Pfizer CentreSource Sees Turnaround in Steroids Business - Pharmaceutical Technology

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Pfizer CentreSource Sees Turnaround in Steroids Business
Equipped with a new sourcing strategy in Asia and improving market conditions, Pfizer CentreSource expects a good performance from its steroid business this year and in 2008.


PTSM: Pharmaceutical Technology Sourcing and Management
Volume 3, Issue 11

Led by turnaround in its steroids business, Pfizer CentreSource (PCS, Kalamazoo, MI) is optimistic about its performance in 2007 and prospects for 2008.

"2007 has been a good year, particularly in our steroids business, which has been hurt by difficult pricing margins over the last several years," says Michael J. Kosko, president of PCS.

PCS is an operating unit within Pfizer Global Manufacturing (PGM), the manufacturing arm of Pfizer. PCS provides third-party contract manufacturing services and products to other pharmaceutical companies. PCS consists of two businesses: contract manufacturing of dosage-form products and fine chemicals.

PCS's fine chemicals business is primarily focused on the sale of steroids and steroid intermediates. PCS's position in steroids dates back to 1949 with the former pharmaceutical company Upjohn, which commercialized the first large-scale, cost-effective synthetic route for glucocorticosteroid. In 1995, Pharmacia & Upjohn was formed from the merger of Pharmacia AB and The Upjohn Company, and in 2000, Pharmacia acquired Searle, the pharmaceutical business of Monsanto. Pfizer then acquired Pharmacia in 2003.

PCS sees upswing in steroids business

Given increasing cost-competition in the steroids market, PCS embarked on a new strategy in 2006 by deciding to outsource part of its steroid production to Asia through manufacturing pacts with Shanghai Pharmaceutical (Shanghai) and ScinoPharm (Shan-Hua, Taiwan)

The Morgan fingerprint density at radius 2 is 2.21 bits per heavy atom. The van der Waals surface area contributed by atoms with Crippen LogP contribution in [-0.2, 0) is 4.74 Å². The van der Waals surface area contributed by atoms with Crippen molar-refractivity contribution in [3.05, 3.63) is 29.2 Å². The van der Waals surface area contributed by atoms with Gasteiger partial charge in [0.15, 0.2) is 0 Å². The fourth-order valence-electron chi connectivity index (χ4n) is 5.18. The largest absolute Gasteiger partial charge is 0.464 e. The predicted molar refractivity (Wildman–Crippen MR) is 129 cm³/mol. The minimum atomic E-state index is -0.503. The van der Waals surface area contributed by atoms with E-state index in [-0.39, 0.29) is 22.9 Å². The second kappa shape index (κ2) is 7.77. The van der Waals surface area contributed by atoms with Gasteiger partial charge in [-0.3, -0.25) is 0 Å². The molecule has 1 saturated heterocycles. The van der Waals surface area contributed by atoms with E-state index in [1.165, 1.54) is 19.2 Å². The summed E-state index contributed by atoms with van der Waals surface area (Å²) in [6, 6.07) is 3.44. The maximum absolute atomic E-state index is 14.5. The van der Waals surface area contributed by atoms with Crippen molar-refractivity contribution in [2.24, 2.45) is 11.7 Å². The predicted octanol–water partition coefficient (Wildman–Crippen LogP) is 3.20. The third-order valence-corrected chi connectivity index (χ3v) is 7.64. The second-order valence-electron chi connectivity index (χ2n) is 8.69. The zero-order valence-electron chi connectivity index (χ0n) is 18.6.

Under the pacts, Pfizer is transferring the late-stage processing of 18 steroid APIs and intermediates to Shanghai Pharmaceutical and ScinoPharm over the next several years, beginning with certain commodity steroid APIs. Pfizer will continue to do the early-stage bioconversion operations at its plant in Kalamazoo, Michigan. PCS will also have parallel quality control testing of the APIs produced at the Asian manufacturing facilities and then at an external shadow laboratory. In addition to overseeing quality issues, PCS will file all drug master files and maintain distribution and marketing responsibilities of the products.

Shanghai Pharmaceutical and ScinoPharm are both adding manufacturing capacity to implement the PCS projects.

"We are pleased with the progress of these projects," says Jeffrey W. Frazier, PCS's vice-president of global marketing for fine chemicals. The first two products from the pacts will be progesterone and hydrocortiscone.

Shanghai Pharmaceutical plans to run validation lots in the fourth quarter 2007 and begin production in the first quarter 2008 for its first product and to begin production of another product in the first quarter of 2008.